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All retired HSS members and their dependents are required to enroll in Medicare Part A and Part B as soon as they are eligible.

What Is Medicare?

Medicare is a federal health insurance program for people age 65 years or older and for people under age 65 with a Social Security-qualified disability or End Stage Renal Disease. Medicare has three parts. Medicare Part A is hospital insurance. Part B covers the physician and outpatient services. Medicare Part D provides prescription drug coverage.

Retiree Members, Enrolled Dependents and Medicare

Retiree members and their dependents must enroll in premium-free Medicare Part A and Medicare Part B as soon as they are eligible. Once enrolled, all Medicare premium payments must be made to the federal government as required, in order to maintain continuous Medicare enrollment. Most people pay a premium for Medicare Part B. Based on income, some individuals also pay a premium for the group Medicare Part D that is part of HSS-administered retiree medical coverage. Failure by a retired member or an enrolled dependent to comply with HSS rules regarding Medicare enrollment will mean a change in, or loss of, medical plan coverage.

Active Employee Members, Enrolled Dependents and Medicare

If you are working and eligible for HSS health coverage at age 65 or older, the federal government and HSS do not require that you enroll in Medicare. However, even though it is not required, you are eligible for Medicare at age 65 and can enroll if you choose to do so. These same rules apply to a spouse covered on a member's HSS-administered medical plan. Unlike a spouse, a domestic partner (of either gender) of an active employee must enroll, and remain enrolled, in premium-free Medicare Part A and Medicare Part B upon reaching age 65, or sooner, if eligible for Medicare due to disability. Proof of Medicare enrollment, such as a copy of the Medicare card, must be provided to HSS. A domestic partner who is age 65 or older and eligible for Medicare Part A and Part B, but is not enrolled in Medicare, cannot be enrolled in HSS coverage.

How do I know if I am eligible for Medicare?

If you are receiving Social Security benefits, the Social Security Administration will notify you prior to your 65th birthday regarding your eligibility for Medicare. For information about Medicare eligibility and enrollment, call the Social Security Administration, the federal agency responsible for handling Medicare. You can reach them at (800) 772-1213 (TTY: (800) 325-0778) or visit them at the office most convenient for you. You can also obtain information from the Social Security Administration’s official website at www.ssa.gov. If you are under age 65, but have a Social Security-qualified disability or kidney disease requiring hemodialysis or transplant, you must contact the Social Security Administration to apply for Medicare.

What if I’m not eligible for Medicare Part A?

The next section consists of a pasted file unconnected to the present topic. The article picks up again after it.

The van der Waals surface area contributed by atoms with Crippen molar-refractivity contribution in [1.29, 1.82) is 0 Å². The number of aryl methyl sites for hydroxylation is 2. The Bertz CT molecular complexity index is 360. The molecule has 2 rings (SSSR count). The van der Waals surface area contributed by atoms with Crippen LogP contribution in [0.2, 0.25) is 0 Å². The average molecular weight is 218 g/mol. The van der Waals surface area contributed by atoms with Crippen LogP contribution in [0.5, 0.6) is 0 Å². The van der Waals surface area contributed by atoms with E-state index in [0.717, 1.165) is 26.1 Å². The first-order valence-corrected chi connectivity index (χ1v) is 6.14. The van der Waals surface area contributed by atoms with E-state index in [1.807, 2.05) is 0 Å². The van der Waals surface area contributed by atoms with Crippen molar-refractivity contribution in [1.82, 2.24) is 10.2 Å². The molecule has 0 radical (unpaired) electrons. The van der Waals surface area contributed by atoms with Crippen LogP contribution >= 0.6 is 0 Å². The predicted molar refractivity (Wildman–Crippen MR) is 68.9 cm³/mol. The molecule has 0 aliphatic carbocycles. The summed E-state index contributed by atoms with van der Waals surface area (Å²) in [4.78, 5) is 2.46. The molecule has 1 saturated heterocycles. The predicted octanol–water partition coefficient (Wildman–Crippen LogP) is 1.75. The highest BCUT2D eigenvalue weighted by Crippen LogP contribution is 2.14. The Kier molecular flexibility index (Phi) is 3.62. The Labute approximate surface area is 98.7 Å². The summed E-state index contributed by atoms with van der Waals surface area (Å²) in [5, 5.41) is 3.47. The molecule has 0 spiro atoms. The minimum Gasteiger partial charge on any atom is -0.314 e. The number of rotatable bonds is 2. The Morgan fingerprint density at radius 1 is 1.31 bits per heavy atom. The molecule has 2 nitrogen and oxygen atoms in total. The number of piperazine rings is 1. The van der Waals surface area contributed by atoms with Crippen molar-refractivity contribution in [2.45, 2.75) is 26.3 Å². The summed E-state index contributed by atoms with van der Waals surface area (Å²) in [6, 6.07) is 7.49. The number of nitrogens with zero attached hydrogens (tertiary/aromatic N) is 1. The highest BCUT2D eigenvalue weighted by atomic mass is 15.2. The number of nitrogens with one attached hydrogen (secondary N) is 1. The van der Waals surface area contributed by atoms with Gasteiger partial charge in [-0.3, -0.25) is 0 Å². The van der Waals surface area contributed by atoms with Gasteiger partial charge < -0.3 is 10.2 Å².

Some individuals only qualify for Medicare Part B. In that case, you must submit a statement to HSS from the Social Security Administration indicating that you’re not eligible for premium-free Medicare Part A coverage. If HSS Rules require your Medicare enrollment, you must still you enroll in Medicare Part B, regardless of eligibility status for Medicare Part A.

What if I didn’t enroll in Medicare Part B when I was originally eligible?

If you are a retiree, or the domestic partner of an active employee when you turned age 65, but neglected to enroll in Medicare Part B, you may be assessed a penalty by the Social Security Administration for each year in which you failed to enroll when eligible. Nevertheless, you are still required to enroll in Medicare in accordance with the Health Service System Rules.

What if I don’t enroll in Medicare despite HSS rules?

If an HSS member or dependent is eligible for Medicare, and is required to enroll by HSS rules, but does not enroll, that individual will lose his or her current medical plan coverage. HSS members will automatically be enrolled in the City Health Plan 20 until they provide proof of Medicare enrollment to HSS. Under the City Health Plan 20 out-of-pocket costs significantly increase. You will be responsible for paying the 80% that Medicare would have paid for any Medicare eligible claims, plus any amounts above usual and customary fees. In addition, your yearly out-of-pocket limits will increase to $10,950. If a dependent is eligible for Medicare, and required to enroll in Medicare per HSS Rules, but does not provide proof of Medicare enrollment to HSS, medical plan coverage for that dependent will be terminated.

What about Medicare Part D?

There are two types of Part D coverage - individual and group. The retiree medical plans offered through the Health Service System include group Part D prescription drug coverage. Retirees and their dependents should not enroll in any individual Medicare Part D plan offered through a pharmacy, organization or other insurer. If the member or dependent enrolls in an individual Medicare Part D plan that is not part of HSS coverage, HSS medical coverage may be terminated.

Retiree Members

Upon becoming Medicare-eligible, a retiree member must enroll in the Kaiser Permanente Senior Advantage plan or the New City Plan offered by UnitedHealthcare. Members currently enrolled in Blue Shield who are becoming Medicare-eligible and electing to enroll in the New City Plan have the option of enrolling their non-Medicare dependents in City Plan or allowing them to remain in Blue Shield until they become Medicare-Eligible.